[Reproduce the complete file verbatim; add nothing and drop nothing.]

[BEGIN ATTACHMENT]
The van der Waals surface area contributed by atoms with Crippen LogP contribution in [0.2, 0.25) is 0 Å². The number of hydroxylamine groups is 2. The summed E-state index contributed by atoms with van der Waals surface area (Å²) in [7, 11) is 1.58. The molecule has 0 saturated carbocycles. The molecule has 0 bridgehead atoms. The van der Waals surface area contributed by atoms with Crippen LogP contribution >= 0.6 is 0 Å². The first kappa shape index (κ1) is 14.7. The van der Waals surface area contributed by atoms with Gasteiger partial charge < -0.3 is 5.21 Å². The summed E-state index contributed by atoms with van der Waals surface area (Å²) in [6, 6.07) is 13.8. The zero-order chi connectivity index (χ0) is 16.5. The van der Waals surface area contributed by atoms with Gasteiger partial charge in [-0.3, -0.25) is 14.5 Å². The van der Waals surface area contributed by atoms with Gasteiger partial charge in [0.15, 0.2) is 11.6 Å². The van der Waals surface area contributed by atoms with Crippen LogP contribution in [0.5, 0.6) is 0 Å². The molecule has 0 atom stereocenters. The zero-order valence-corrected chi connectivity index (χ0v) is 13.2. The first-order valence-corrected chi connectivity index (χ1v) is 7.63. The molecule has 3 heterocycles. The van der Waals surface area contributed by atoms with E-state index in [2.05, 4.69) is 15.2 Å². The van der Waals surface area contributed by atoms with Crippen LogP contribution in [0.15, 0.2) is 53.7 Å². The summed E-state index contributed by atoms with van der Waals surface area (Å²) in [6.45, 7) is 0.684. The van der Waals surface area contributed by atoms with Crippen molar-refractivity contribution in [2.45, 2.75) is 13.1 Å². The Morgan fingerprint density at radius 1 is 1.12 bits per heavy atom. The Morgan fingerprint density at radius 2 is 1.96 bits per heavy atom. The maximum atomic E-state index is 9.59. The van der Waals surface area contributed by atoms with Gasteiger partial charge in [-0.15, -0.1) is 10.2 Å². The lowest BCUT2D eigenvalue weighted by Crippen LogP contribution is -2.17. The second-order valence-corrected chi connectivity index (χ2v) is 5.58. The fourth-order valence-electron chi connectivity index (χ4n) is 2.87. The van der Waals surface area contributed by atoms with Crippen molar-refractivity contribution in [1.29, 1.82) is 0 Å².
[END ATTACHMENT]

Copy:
The van der Waals surface area contributed by atoms with Crippen LogP contribution in [0.2, 0.25) is 0 Å². The number of hydroxylamine groups is 2. The summed E-state index contributed by atoms with van der Waals surface area (Å²) in [7, 11) is 1.58. The molecule has 0 saturated carbocycles. The molecule has 0 bridgehead atoms. The van der Waals surface area contributed by atoms with Crippen LogP contribution >= 0.6 is 0 Å². The first kappa shape index (κ1) is 14.7. The van der Waals surface area contributed by atoms with Gasteiger partial charge < -0.3 is 5.21 Å². The summed E-state index contributed by atoms with van der Waals surface area (Å²) in [6, 6.07) is 13.8. The zero-order chi connectivity index (χ0) is 16.5. The van der Waals surface area contributed by atoms with Gasteiger partial charge in [-0.3, -0.25) is 14.5 Å². The van der Waals surface area contributed by atoms with Gasteiger partial charge in [0.15, 0.2) is 11.6 Å². The van der Waals surface area contributed by atoms with Crippen LogP contribution in [0.5, 0.6) is 0 Å². The molecule has 0 atom stereocenters. The zero-order valence-corrected chi connectivity index (χ0v) is 13.2. The first-order valence-corrected chi connectivity index (χ1v) is 7.63. The molecule has 3 heterocycles. The van der Waals surface area contributed by atoms with E-state index in [2.05, 4.69) is 15.2 Å². The van der Waals surface area contributed by atoms with Crippen LogP contribution in [0.15, 0.2) is 53.7 Å². The summed E-state index contributed by atoms with van der Waals surface area (Å²) in [6.45, 7) is 0.684. The van der Waals surface area contributed by atoms with Crippen molar-refractivity contribution in [2.45, 2.75) is 13.1 Å². The Morgan fingerprint density at radius 1 is 1.12 bits per heavy atom. The Morgan fingerprint density at radius 2 is 1.96 bits per heavy atom. The maximum atomic E-state index is 9.59. The van der Waals surface area contributed by atoms with Gasteiger partial charge in [-0.15, -0.1) is 10.2 Å². The lowest BCUT2D eigenvalue weighted by Crippen LogP contribution is -2.17. The second-order valence-corrected chi connectivity index (χ2v) is 5.58. The fourth-order valence-electron chi connectivity index (χ4n) is 2.87. The van der Waals surface area contributed by atoms with Crippen molar-refractivity contribution in [1.29, 1.82) is 0 Å².